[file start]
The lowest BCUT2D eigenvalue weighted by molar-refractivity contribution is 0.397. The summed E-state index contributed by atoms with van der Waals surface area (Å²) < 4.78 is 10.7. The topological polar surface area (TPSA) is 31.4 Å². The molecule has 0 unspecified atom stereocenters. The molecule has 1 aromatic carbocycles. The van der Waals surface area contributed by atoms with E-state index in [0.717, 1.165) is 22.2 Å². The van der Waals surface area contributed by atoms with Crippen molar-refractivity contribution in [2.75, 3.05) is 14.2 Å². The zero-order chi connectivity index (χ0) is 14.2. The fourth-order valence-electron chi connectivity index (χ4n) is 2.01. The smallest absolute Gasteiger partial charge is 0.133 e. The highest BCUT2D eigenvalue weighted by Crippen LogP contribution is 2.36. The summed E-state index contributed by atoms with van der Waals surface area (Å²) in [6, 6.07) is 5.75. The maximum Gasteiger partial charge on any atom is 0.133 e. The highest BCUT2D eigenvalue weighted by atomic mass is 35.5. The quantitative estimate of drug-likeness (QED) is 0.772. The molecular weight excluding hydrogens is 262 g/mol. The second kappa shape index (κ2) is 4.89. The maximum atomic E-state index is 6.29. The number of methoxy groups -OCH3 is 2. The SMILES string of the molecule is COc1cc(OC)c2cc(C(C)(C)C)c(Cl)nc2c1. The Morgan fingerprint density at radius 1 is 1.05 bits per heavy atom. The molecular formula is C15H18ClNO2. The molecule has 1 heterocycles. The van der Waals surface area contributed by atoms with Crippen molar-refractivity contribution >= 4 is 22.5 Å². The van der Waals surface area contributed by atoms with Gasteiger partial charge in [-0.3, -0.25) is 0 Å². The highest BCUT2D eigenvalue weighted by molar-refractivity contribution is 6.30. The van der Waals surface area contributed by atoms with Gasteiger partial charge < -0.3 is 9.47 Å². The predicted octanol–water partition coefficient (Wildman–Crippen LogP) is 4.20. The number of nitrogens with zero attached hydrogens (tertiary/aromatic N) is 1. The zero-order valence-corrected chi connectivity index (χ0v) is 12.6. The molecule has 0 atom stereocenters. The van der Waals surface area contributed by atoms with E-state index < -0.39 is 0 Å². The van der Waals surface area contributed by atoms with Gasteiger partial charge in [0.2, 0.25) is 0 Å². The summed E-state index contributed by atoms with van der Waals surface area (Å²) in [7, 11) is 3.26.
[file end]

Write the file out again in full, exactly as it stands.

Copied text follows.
The lowest BCUT2D eigenvalue weighted by molar-refractivity contribution is 0.397. The summed E-state index contributed by atoms with van der Waals surface area (Å²) < 4.78 is 10.7. The topological polar surface area (TPSA) is 31.4 Å². The molecule has 0 unspecified atom stereocenters. The molecule has 1 aromatic carbocycles. The van der Waals surface area contributed by atoms with E-state index in [0.717, 1.165) is 22.2 Å². The van der Waals surface area contributed by atoms with Crippen molar-refractivity contribution in [2.75, 3.05) is 14.2 Å². The zero-order chi connectivity index (χ0) is 14.2. The fourth-order valence-electron chi connectivity index (χ4n) is 2.01. The smallest absolute Gasteiger partial charge is 0.133 e. The highest BCUT2D eigenvalue weighted by Crippen LogP contribution is 2.36. The summed E-state index contributed by atoms with van der Waals surface area (Å²) in [6, 6.07) is 5.75. The maximum Gasteiger partial charge on any atom is 0.133 e. The highest BCUT2D eigenvalue weighted by atomic mass is 35.5. The quantitative estimate of drug-likeness (QED) is 0.772. The molecular weight excluding hydrogens is 262 g/mol. The second kappa shape index (κ2) is 4.89. The maximum atomic E-state index is 6.29. The number of methoxy groups -OCH3 is 2. The SMILES string of the molecule is COc1cc(OC)c2cc(C(C)(C)C)c(Cl)nc2c1. The Morgan fingerprint density at radius 1 is 1.05 bits per heavy atom. The molecular formula is C15H18ClNO2. The molecule has 1 heterocycles. The van der Waals surface area contributed by atoms with Crippen molar-refractivity contribution >= 4 is 22.5 Å². The van der Waals surface area contributed by atoms with Gasteiger partial charge in [-0.3, -0.25) is 0 Å². The highest BCUT2D eigenvalue weighted by molar-refractivity contribution is 6.30. The van der Waals surface area contributed by atoms with Gasteiger partial charge < -0.3 is 9.47 Å². The predicted octanol–water partition coefficient (Wildman–Crippen LogP) is 4.20. The number of nitrogens with zero attached hydrogens (tertiary/aromatic N) is 1. The zero-order valence-corrected chi connectivity index (χ0v) is 12.6. The molecule has 0 atom stereocenters. The van der Waals surface area contributed by atoms with E-state index < -0.39 is 0 Å². The van der Waals surface area contributed by atoms with Gasteiger partial charge in [0.2, 0.25) is 0 Å². The summed E-state index contributed by atoms with van der Waals surface area (Å²) in [7, 11) is 3.26.